No Green Acres

Crumbling Landmarks

Texas is known for its historical landmarks, yet many of the treasures are in danger of turning to dust before our eyes. The limestone facade of the towering obelisk at the San Jacinto Battlefield was crumbling in the coastal air outside of Houston until the Legislature provided the department with $10 million in emergency funding in 1995. And that was just to keep the rocks from falling on some unsuspecting tourist; the monument still needs more than $1.7 million in infrastructure repairs. Other, less famous, sites haven't been so lucky in getting the legislative support. Each day, the backlog of repairs mounts as facilities age and are crushed under the pressure of increased public use.

Last year, the Texas Historical Commission (THC) studied 42 state historical parks and found them to be in a downward spiral of budget and staff crunches. The deterioration of these parks has led to an inevitable reduction in visitors.

A tarp covers the roof of this Bastrop State Park cabin in need of repair.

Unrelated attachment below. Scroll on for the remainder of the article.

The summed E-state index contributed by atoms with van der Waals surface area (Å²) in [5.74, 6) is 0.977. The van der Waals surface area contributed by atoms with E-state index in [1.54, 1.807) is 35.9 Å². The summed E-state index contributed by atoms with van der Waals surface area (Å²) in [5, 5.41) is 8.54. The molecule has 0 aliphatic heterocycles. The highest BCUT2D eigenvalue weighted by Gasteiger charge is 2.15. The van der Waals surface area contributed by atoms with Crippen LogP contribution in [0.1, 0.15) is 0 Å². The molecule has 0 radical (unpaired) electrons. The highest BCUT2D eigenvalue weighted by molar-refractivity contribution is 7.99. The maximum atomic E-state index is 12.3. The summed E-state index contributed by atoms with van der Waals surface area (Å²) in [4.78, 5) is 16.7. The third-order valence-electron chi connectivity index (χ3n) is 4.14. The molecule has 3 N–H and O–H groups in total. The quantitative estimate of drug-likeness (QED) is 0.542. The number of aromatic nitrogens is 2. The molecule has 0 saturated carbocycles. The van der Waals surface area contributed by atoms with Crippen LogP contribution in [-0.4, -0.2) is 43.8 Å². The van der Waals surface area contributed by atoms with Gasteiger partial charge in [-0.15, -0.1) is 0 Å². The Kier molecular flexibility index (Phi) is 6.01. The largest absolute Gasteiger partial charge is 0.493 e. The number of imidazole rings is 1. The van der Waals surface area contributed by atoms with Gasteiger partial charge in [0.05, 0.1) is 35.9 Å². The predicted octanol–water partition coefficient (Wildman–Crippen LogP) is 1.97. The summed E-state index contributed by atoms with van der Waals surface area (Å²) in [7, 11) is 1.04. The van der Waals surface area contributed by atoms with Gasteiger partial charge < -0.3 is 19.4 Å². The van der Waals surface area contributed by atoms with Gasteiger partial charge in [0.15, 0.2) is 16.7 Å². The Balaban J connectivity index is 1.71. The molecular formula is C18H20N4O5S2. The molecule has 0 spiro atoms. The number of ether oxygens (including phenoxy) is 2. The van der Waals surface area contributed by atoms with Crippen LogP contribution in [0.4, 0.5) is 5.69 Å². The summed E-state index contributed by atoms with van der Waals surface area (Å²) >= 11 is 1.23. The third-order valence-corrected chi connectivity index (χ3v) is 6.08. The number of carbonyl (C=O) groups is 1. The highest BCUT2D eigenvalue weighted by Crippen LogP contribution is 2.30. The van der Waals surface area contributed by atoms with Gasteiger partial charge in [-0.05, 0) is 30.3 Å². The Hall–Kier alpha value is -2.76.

A tarp covers the roof of this
Bastrop State Park cabin in need of repair.

photograph by Jana Birchum

With more than 300 years of European colonization and centuries of Native American cultures, Texas is second only to California in the number of state-preserved historical sites. These sites serve the citizens of the state as research facilities, as well as educational classrooms. But the THC report says threats are looming. At the Casa Navarro State Historical Site in San Antonio, budget constraints have forced the parks agency to reduce operating hours to five days a week, with limited full-time staff. The THC recommends an infusion of $105,000 for major repairs and improvements.

The site has great historical significance. It was the home of rancher and Texas patriot Jose Antonio Navarro, the only Mexican to sign the Texas Declaration of Independence and the constitutions of the Republic of Texas and the state. The site's 100-year-old buildings are an example of frontier Spanish architecture in Texas and a memorial to Hispanic Tejanos.